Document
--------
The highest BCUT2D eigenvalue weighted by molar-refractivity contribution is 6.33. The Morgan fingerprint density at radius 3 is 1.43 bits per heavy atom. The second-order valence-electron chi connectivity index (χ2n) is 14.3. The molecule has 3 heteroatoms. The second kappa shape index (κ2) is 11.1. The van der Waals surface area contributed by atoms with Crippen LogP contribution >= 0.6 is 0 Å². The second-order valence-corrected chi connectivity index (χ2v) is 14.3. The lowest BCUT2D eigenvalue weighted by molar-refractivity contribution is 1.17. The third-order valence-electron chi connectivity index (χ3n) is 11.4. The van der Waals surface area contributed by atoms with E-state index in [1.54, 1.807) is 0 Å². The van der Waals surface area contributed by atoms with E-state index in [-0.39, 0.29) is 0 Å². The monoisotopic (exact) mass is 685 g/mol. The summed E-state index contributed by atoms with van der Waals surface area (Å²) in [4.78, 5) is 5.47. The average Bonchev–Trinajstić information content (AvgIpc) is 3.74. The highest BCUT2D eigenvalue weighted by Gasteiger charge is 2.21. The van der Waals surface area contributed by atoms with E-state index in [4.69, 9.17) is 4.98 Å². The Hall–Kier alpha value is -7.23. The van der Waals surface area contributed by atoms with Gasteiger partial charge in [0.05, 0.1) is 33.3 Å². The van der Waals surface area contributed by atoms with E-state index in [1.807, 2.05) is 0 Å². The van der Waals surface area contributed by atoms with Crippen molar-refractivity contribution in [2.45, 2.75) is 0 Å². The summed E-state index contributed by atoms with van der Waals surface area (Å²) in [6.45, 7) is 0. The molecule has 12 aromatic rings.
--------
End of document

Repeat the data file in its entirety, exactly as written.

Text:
The highest BCUT2D eigenvalue weighted by molar-refractivity contribution is 6.33. The Morgan fingerprint density at radius 3 is 1.43 bits per heavy atom. The second-order valence-electron chi connectivity index (χ2n) is 14.3. The molecule has 3 heteroatoms. The second kappa shape index (κ2) is 11.1. The van der Waals surface area contributed by atoms with Crippen LogP contribution >= 0.6 is 0 Å². The second-order valence-corrected chi connectivity index (χ2v) is 14.3. The lowest BCUT2D eigenvalue weighted by molar-refractivity contribution is 1.17. The third-order valence-electron chi connectivity index (χ3n) is 11.4. The van der Waals surface area contributed by atoms with E-state index in [1.54, 1.807) is 0 Å². The van der Waals surface area contributed by atoms with E-state index in [-0.39, 0.29) is 0 Å². The monoisotopic (exact) mass is 685 g/mol. The summed E-state index contributed by atoms with van der Waals surface area (Å²) in [4.78, 5) is 5.47. The average Bonchev–Trinajstić information content (AvgIpc) is 3.74. The highest BCUT2D eigenvalue weighted by Gasteiger charge is 2.21. The van der Waals surface area contributed by atoms with E-state index in [4.69, 9.17) is 4.98 Å². The Hall–Kier alpha value is -7.23. The van der Waals surface area contributed by atoms with Gasteiger partial charge in [0.05, 0.1) is 33.3 Å². The van der Waals surface area contributed by atoms with E-state index in [1.807, 2.05) is 0 Å². The van der Waals surface area contributed by atoms with Crippen molar-refractivity contribution in [2.45, 2.75) is 0 Å². The summed E-state index contributed by atoms with van der Waals surface area (Å²) in [6.45, 7) is 0. The molecule has 12 aromatic rings.